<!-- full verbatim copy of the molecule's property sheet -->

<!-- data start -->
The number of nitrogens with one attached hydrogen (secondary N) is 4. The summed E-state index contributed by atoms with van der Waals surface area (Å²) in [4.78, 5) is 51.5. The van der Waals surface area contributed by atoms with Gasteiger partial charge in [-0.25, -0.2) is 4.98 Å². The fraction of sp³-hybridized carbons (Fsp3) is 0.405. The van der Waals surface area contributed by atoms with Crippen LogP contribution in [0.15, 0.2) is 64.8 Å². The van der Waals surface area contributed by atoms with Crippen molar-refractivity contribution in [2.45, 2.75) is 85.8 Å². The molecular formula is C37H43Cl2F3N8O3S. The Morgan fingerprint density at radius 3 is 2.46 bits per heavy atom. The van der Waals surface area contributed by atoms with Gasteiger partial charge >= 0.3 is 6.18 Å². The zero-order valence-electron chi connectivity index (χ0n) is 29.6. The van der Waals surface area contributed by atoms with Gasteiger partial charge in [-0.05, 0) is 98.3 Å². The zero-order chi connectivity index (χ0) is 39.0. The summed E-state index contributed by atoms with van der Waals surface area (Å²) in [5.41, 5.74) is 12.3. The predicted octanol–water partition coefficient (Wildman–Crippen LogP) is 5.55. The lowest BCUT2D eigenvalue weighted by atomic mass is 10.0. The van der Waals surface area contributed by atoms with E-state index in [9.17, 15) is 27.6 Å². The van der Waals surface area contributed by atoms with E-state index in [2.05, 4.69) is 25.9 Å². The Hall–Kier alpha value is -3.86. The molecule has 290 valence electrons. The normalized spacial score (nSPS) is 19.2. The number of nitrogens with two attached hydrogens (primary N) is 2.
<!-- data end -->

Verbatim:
The number of nitrogens with one attached hydrogen (secondary N) is 4. The summed E-state index contributed by atoms with van der Waals surface area (Å²) in [4.78, 5) is 51.5. The van der Waals surface area contributed by atoms with Gasteiger partial charge in [-0.25, -0.2) is 4.98 Å². The fraction of sp³-hybridized carbons (Fsp3) is 0.405. The van der Waals surface area contributed by atoms with Crippen LogP contribution in [0.15, 0.2) is 64.8 Å². The van der Waals surface area contributed by atoms with Crippen molar-refractivity contribution in [2.45, 2.75) is 85.8 Å². The molecular formula is C37H43Cl2F3N8O3S. The Morgan fingerprint density at radius 3 is 2.46 bits per heavy atom. The van der Waals surface area contributed by atoms with Gasteiger partial charge >= 0.3 is 6.18 Å². The zero-order valence-electron chi connectivity index (χ0n) is 29.6. The van der Waals surface area contributed by atoms with Gasteiger partial charge in [-0.05, 0) is 98.3 Å². The zero-order chi connectivity index (χ0) is 39.0. The summed E-state index contributed by atoms with van der Waals surface area (Å²) in [5.41, 5.74) is 12.3. The predicted octanol–water partition coefficient (Wildman–Crippen LogP) is 5.55. The lowest BCUT2D eigenvalue weighted by atomic mass is 10.0. The van der Waals surface area contributed by atoms with E-state index in [9.17, 15) is 27.6 Å². The van der Waals surface area contributed by atoms with E-state index in [2.05, 4.69) is 25.9 Å². The Hall–Kier alpha value is -3.86. The molecule has 290 valence electrons. The normalized spacial score (nSPS) is 19.2. The number of nitrogens with two attached hydrogens (primary N) is 2.